Biography: Nancy C. DeJoy is Associate Professor in the Department of Writing, Rhetoric, and American Cultures and the Director of Academic Assessment Initiatives for the College of Arts and Letters at Michigan State University. In Process This: Undergraduate Writing in Composition Studies she presents an approach to undergraduate writing that reconnects reading and writing to create a pedagogy of participation and contribution. Subsequent scholarship has focused on how research-based writing instruction can integrate information literacy activities in productive ways, especially by refiguring the relationship between reading and writing in ways that enrich content comprehension. DeJoy also co-coordinated (with the Provost for Undergraduate Education) the five-year long process of involving faculty, staff, librarians, and undergraduate and graduate students in the creation and institutionalization of MSUs undergraduate learning goals and assessment rubrics, including designing and leading a web development team to create an interactive rubric website for members of the MSU community. Her work in the College of Arts and Letters focuses on inspiring and supporting innovative teaching that addresses the needs of diverse learners and engages assessment practices that enhance teaching and learning.
Biography: Valentina Denzel is an Assistant Professor of French Literature (17th and 18th century) at the Department of Romance and Classical Studies at Michigan State University. Her fields of interest are: Italian and French Literature (15th – 18th century), Queer and Gender Studies, Narratology, Possible World Theory, Relation between fiction and reality, Querelle des femmes. She published several articles in this field of research. She teaches undergraduate and graduate courses in French literature and language. She is member of several national and international organizations (RSA, MLA, SIEFAR, EFIGIES,RING, SFLGC)
Biography: Amy DeRogatis is Professor of Religion and American Culture. She has taught at Michigan State since 1998. She is the author of Saving Sex: Sexuality and Salvation in American Evangelicalism(Oxford University Press, 2015) and Moral Geography: Maps, Missionaries, and the American Frontier(Columbia University Press, 2003). In December 2014 DeRogatis and her co-PI Isaac Weiner (OSU) received $30,000 for their Religious Soundmap Project of the Global Midwest. This project is supported by the Humanities Without Walls consortium, based at the Illinois Program for Research in the Humanities at the University of Illinois at Urbana-Champaign. The Humanities Without Walls consortium is funded by a grant from the Andrew W. Mellon Foundation. This is a digital humanities project that aims to map the religious diversity of midwestern cities through sound. Over the next 18 months, her research team of MSU faculty and student researchers will make sound recordings of religion “in practice” in the Mid-Michigan area and integrate these recordings, along with interviews, visual images, and explanatory texts, onto a publicly accessible online mapping platform. Prof. DeRogatis has begun a new research project titled “Mormon King” on James Jesse Strang and the Strangite community on Beaver Island, MI in the mid-nineteenth century.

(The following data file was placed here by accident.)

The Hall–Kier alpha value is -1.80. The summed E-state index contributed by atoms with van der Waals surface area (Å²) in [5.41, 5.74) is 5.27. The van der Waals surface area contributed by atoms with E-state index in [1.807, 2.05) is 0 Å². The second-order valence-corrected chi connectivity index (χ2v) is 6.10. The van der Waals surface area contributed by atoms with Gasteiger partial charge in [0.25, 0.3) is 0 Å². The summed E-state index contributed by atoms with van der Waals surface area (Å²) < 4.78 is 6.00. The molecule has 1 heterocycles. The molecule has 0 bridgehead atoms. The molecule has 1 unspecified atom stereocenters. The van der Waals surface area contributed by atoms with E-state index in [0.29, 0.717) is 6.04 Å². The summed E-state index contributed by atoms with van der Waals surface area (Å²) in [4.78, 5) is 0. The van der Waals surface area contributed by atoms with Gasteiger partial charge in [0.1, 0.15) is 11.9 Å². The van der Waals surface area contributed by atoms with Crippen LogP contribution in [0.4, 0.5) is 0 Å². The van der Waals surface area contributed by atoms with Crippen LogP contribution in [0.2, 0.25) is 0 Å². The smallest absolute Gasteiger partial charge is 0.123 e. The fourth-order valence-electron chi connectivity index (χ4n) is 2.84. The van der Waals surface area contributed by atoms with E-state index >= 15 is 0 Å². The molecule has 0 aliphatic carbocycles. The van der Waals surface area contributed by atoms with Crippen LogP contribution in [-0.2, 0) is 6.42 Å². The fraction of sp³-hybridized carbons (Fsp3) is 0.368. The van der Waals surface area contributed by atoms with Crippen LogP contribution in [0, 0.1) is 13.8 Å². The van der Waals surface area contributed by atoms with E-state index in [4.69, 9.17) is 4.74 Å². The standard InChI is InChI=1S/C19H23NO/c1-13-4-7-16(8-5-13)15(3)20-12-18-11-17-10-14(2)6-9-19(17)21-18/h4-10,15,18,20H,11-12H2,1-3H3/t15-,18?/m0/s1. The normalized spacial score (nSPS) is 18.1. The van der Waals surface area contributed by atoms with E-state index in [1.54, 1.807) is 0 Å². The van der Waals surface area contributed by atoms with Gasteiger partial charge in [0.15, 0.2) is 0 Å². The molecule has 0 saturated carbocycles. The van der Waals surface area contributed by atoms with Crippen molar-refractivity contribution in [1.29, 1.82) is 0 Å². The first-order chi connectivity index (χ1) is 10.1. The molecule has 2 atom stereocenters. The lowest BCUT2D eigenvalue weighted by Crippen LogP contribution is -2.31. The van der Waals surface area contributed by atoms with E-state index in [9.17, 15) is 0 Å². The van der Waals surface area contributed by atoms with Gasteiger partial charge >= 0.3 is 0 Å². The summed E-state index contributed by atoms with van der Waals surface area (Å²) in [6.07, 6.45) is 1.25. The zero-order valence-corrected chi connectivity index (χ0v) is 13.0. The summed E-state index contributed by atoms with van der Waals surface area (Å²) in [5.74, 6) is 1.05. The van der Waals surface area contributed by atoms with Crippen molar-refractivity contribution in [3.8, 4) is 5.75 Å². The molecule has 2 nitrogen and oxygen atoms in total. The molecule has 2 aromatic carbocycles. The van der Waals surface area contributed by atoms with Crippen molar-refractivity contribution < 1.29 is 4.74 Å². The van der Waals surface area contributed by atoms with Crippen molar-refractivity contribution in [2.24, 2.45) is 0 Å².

Core Faculty have a strong continuing professional focus on issues of women and gender in domestic, international, or global contexts, as demonstrated through research and teaching or other achievements. The Core Faculty supports the activities of GenCen and assists in developing and implementing its programs and activities, and are also eligible to serve on the GenCen Advisory Committee.
Consulting Faculty, while having a professional interest in issues of women and gender in domestic, international, or global contexts and activities of the GenCen, usually do not have these interests as the main focus of their research.
GDG (Gender, Development and Globalization) Faculty will also be either Core or Consulting Faculty and have specific expertise and interest in gender and international development.
GJEC (Gender, Justice and Environmental Change) Faculty may also be either Core or Consulting Faculty, though that is not a requirement. GJEC Faculty are dedicated to teaching and scholarship related to intersections of gender, environmental change, and social and environmental justice; examining these issues from both local and global perspectives.